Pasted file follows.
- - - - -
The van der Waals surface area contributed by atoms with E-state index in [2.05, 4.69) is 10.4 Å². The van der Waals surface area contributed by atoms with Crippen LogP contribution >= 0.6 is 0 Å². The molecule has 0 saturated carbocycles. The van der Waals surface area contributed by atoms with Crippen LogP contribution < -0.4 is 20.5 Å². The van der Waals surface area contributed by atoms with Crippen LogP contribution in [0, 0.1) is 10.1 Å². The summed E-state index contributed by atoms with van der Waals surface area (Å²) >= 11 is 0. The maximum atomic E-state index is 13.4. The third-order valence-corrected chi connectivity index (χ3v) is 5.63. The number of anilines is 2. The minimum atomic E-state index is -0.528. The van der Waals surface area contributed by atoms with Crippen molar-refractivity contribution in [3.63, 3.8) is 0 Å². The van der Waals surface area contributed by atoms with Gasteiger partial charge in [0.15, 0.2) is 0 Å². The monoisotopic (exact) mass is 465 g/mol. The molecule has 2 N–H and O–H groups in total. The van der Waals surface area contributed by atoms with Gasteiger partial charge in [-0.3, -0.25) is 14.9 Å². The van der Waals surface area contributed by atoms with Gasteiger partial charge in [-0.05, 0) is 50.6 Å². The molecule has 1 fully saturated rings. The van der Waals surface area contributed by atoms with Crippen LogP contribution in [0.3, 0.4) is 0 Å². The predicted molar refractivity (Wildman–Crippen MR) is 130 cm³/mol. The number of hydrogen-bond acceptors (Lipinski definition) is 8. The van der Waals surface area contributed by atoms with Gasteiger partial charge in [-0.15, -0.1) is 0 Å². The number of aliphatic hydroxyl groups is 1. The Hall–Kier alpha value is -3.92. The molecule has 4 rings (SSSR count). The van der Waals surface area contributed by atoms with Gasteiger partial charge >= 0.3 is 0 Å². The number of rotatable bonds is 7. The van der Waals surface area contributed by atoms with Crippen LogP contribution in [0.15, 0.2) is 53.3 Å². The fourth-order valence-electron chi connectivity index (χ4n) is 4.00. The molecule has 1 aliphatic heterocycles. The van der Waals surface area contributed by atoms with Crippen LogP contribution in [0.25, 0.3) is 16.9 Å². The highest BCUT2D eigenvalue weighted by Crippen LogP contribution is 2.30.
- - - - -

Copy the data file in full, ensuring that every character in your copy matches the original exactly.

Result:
The van der Waals surface area contributed by atoms with E-state index in [2.05, 4.69) is 10.4 Å². The van der Waals surface area contributed by atoms with Crippen LogP contribution >= 0.6 is 0 Å². The molecule has 0 saturated carbocycles. The van der Waals surface area contributed by atoms with Crippen LogP contribution < -0.4 is 20.5 Å². The van der Waals surface area contributed by atoms with Crippen LogP contribution in [0, 0.1) is 10.1 Å². The summed E-state index contributed by atoms with van der Waals surface area (Å²) >= 11 is 0. The maximum atomic E-state index is 13.4. The third-order valence-corrected chi connectivity index (χ3v) is 5.63. The number of anilines is 2. The minimum atomic E-state index is -0.528. The van der Waals surface area contributed by atoms with Crippen molar-refractivity contribution in [3.63, 3.8) is 0 Å². The van der Waals surface area contributed by atoms with Gasteiger partial charge in [0.15, 0.2) is 0 Å². The monoisotopic (exact) mass is 465 g/mol. The molecule has 2 N–H and O–H groups in total. The van der Waals surface area contributed by atoms with Gasteiger partial charge in [-0.3, -0.25) is 14.9 Å². The van der Waals surface area contributed by atoms with Gasteiger partial charge in [-0.05, 0) is 50.6 Å². The molecule has 1 fully saturated rings. The van der Waals surface area contributed by atoms with Crippen LogP contribution in [0.3, 0.4) is 0 Å². The predicted molar refractivity (Wildman–Crippen MR) is 130 cm³/mol. The number of hydrogen-bond acceptors (Lipinski definition) is 8. The van der Waals surface area contributed by atoms with Gasteiger partial charge in [-0.15, -0.1) is 0 Å². The number of aliphatic hydroxyl groups is 1. The Hall–Kier alpha value is -3.92. The molecule has 4 rings (SSSR count). The van der Waals surface area contributed by atoms with Gasteiger partial charge >= 0.3 is 0 Å². The number of rotatable bonds is 7. The van der Waals surface area contributed by atoms with Crippen LogP contribution in [0.15, 0.2) is 53.3 Å². The fourth-order valence-electron chi connectivity index (χ4n) is 4.00. The molecule has 1 aliphatic heterocycles. The van der Waals surface area contributed by atoms with Crippen LogP contribution in [0.25, 0.3) is 16.9 Å². The highest BCUT2D eigenvalue weighted by Crippen LogP contribution is 2.30.